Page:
This paper explores the dynamics of corporate leverage when funding decisions are made in the interests of shareholders. In the absence of prior commitments or regulations, shareholder-creditor conflicts give rise to a leverage ratchet effect, which induces shareholders to resist reductions while favoring increases in leverage even when total-value maximization calls for the opposite. Unlike inefficiencies based on asymmetric information, the leverage ratchet effect applies to all forms of leverage reduction, including earnings retentions and rights offerings.
The leverage ratchet effect is present even in the absence of frictions other than the inability to write complete contracts. The effect creates an agency cost of debt that lowers the value of the leveraged firm. Standard frictions magnify the impact of the effect. In a dynamic context, since leverage becomes effectively irreversible, firms may limit leverage initially but then ratchet it up in response to shocks. The resulting leverage dynamics can produce outcomes that cannot be explained by simple tradeoff considerations.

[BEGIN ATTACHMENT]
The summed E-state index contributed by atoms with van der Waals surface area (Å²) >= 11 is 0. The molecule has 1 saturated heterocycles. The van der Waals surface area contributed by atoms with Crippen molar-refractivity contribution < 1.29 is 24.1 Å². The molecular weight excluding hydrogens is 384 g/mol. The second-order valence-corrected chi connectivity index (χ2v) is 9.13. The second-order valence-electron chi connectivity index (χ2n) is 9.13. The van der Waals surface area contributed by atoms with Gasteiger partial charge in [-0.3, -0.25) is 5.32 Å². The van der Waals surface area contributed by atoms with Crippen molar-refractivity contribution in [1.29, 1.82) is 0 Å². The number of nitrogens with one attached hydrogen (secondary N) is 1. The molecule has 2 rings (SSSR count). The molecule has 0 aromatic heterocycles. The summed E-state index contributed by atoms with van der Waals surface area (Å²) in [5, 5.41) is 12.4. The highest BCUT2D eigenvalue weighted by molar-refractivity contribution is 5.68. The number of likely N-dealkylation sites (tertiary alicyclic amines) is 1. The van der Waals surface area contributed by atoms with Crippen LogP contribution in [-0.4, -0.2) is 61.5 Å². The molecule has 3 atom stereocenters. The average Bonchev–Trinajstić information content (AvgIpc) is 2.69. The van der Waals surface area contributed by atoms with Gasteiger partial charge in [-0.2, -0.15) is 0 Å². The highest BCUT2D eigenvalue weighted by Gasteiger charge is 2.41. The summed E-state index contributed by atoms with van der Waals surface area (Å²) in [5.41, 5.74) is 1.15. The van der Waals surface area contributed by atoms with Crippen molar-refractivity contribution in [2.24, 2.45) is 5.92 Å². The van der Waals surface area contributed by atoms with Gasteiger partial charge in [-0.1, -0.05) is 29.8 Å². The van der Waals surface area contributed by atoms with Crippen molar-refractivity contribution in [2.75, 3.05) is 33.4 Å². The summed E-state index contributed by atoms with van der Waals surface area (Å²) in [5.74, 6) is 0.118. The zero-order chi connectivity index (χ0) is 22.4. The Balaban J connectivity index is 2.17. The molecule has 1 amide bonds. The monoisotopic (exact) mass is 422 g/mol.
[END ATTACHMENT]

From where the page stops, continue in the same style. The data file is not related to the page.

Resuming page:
Leverage can be adjusted in many ways. For example, leverage reductions can be achieved by issuing equity to either buy back debt or purchase new assets, or by selling assets to buy back debt. We study shareholders’ preferences over different ways to adjust leverage. A benchmark result gives conditions for shareholder indifference, but generally, shareholders have clear rankings over the alternatives. For example, shareholders often prefer reducing leverage by selling assets even at distressed